Like David Lynch's recent work, the fungibility of identity and the transience of memory are the main themes here; but as is often the case with Lynch's films, there is no obvious absolute interpretation to be taken away from it all. What is real and what is imaginary can be reconstructed in many different ways. The cinematography and the use of architecture bring Argento's stylishness in "Deep Red and "Suspiria" to mind on many occasions, a stained-glass peacock mural hidden in the dark recesses of the old villa encountered at the end of the film (and which plays a pivotal part in the plot) could even have come straight out of the curtained-off witches' sanctum at the Tanz Academy.
Though the story may seem trifling (in truth, not a great deal happens, and this may well put a few viewers off if they're constantly waiting for a string of murders to take place that will be solved with traditional deductive techniques at the end) the visuals are what really tell the story and create the atmosphere, and ultimately they are what sell the film as the mini-masterpiece it deserves to appreciated as. Nicola Piovani's music is a pitch perfect example of the typical Morricone/Nicolai influenced semi lounge stylings that form the mainstay of Italian thriller scores in the '70s, with the occasional Bach-like organ cues adding the necessary gravitas in key scenes. The Sci-Fi element is a real oddity. It makes up only a brief few minutes of the over-all running time, but plays like it has been integrated from a completely different film, a very young-looking Klaus Kinski hamming it up in a frivolous black and white genre piece that seems severely at odds with the slow-burning tragic beauty of the rest of the film.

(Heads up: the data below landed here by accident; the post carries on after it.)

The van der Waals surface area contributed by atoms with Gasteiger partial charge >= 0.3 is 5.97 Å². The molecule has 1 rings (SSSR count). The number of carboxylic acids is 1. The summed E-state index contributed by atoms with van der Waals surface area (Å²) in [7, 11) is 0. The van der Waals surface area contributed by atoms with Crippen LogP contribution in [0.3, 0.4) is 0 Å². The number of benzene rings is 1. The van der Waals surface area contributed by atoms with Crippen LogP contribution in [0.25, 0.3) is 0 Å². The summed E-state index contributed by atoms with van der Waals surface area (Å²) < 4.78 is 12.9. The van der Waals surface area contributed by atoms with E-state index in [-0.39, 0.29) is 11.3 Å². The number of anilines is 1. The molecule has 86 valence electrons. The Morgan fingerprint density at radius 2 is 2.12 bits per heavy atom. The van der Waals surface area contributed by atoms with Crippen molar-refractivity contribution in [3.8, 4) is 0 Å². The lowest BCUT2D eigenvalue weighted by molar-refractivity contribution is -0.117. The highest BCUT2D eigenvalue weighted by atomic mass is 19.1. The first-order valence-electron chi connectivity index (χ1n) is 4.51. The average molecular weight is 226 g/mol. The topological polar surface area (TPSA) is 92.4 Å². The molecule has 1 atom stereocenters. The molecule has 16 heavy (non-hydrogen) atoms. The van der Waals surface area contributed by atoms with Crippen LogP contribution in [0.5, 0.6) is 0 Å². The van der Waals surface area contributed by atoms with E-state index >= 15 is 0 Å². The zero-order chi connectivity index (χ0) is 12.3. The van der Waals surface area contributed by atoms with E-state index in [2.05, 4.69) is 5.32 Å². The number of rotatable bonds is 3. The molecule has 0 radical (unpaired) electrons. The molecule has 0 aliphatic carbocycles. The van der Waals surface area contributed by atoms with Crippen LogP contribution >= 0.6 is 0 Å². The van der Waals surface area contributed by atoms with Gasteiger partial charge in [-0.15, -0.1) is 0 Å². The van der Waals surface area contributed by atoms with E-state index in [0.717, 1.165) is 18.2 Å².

This is definitely one to savour and a film to which I know I will be returning on many occasions in the future. Shameless, despite this once-lost film looking nowhere near as good as one would like it to given its visual splendour, have done a magnificent job of resurrecting a gem of a movie. Like many of their titles this is a composite print, a largely English language dub which has the short Italian dialogue scenes excised from the International version reinstated with added English subtitles. Unfortunately they are in nowhere near as good shape as the main body of the film (and a few of them have no soundtrack at all), but thankfully these added sequences are very short and infrequent and don't ruin the atmosphere of the film too much. For the most part the transfer looks okay, if slightly on the faded side.
After being spoiled with extras on recent Shameless releases, we're left with only a few minor bits and pieces on this title: alternative English opening credits, theatrical trailer, US video trailer and an image gallery accompany the 20 trailers that make up the Shameless Collection. The fact is though, if you like Italian eurocult cinema at all, you simply have to see this film, and at the moment this is the best way to do so.